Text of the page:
But I wasn’t happy.
I started looking beyond my traditional upbringing the day I got a call from my doctor telling me I had a STI, I needed to go to the pharmacy to pick up antibiotics, and I would have to return to the doctor’s office after completing the antibiotics to make sure the infection had cleared and to receive counseling on safe sex. You can imagine my shock as I replied, “But I’m married, how is this possible?”
I’m an educated person. I knew how it was possible. My background in healthcare and nursing supported thinking about this situation in a completely logical way. But it directly contradicted the way I was programmed. None of the fairy tales, the movies, the stories of falling in love and marrying your high school sweetheart had prepared me for what to do with the information I now had. In my search for truth in the following months I began uncovering the other things that weren’t true in my life:
I was not going to grow old with my first love.
I was not going to be able to honor my wedding vows.
I did not want children.
I did not want to be 100% responsible for maintaining a household and a career.
I was afraid of being lonely.
And then a few years later I began to flip the story and found out what WAS true in my life:
I could be happy alone.
I could be successful without a man.
I could take care of myself.
I could buy myself flowers.
I could travel or go out to dinner alone.
I could negotiate a pay raise.
I could apply for a job (and get it) even if I didn’t fulfill 100% of the requirements.
I could find someone who wanted to be a partner and who didn’t expect me to do everything.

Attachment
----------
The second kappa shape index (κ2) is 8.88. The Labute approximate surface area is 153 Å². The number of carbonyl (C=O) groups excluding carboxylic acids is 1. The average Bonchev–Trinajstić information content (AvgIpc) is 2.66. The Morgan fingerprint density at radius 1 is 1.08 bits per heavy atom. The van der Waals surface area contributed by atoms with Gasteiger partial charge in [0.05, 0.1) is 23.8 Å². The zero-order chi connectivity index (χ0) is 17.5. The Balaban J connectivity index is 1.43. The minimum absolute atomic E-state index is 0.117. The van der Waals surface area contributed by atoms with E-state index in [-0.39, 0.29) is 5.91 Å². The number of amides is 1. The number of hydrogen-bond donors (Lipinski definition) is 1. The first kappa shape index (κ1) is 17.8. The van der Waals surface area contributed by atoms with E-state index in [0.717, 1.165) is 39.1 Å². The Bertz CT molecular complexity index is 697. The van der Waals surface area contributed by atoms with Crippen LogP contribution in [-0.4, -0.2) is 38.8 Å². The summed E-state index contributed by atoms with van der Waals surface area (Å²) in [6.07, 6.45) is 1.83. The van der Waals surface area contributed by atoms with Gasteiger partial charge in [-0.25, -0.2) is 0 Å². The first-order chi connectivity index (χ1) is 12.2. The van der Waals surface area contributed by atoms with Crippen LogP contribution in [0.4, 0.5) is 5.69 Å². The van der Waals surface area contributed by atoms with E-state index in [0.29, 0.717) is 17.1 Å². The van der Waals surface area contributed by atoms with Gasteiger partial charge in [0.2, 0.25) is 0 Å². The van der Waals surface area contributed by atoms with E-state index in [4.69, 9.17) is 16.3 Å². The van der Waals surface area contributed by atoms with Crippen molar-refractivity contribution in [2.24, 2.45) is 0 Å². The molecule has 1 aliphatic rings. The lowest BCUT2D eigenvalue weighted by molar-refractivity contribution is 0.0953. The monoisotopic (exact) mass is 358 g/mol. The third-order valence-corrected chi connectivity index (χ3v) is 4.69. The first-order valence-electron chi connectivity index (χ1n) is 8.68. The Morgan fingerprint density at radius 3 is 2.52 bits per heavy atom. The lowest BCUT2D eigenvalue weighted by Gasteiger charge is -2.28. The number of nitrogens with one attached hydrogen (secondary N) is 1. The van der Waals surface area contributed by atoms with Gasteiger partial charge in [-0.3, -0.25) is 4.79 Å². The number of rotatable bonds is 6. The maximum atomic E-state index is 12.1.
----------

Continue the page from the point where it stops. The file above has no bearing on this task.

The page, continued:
So I started a new experiment. The one where I hid who I really was to blend in with everyone else had failed multiple times now. When I had given adults more time to help kids who were struggling, those kids continued to struggle, when I had given other students in high school a different reason to call me names, they went and bullied someone else, and when I had given my husband a chance to be honest with me, he lied. Then there was a little voice in my head saying, “Stop waiting for someone else to rescue everyone, if you have an answer you have to teach it to other people.”
We are all just people trying to feel like we belong, but the feeling of belonging does not come from making yourself the same as everyone else. If we look beyond our differences at humanity as a whole, those moments I listed above are really moments when I had power. I had the power to make a difference by being different. And when each of us is in a position of power, it is our job to empower others by sharing what we are great at. If each of us seeks to understand how we can take the areas of our lives where we are powerful and to give that gift to someone else - we all become better together.
About the Author:
Tara Rae Bradford is a women’s leadership coach, writer, speaker, and advocate for acceptance and equality for all people regardless of their gender, race, or sexual orientation. She is also the founder of The Potentialista where she uses the power of content marketing to help thought leaders, socially responsible small businesses, and clever start-ups get the visibility they need to make a massive impact on the world.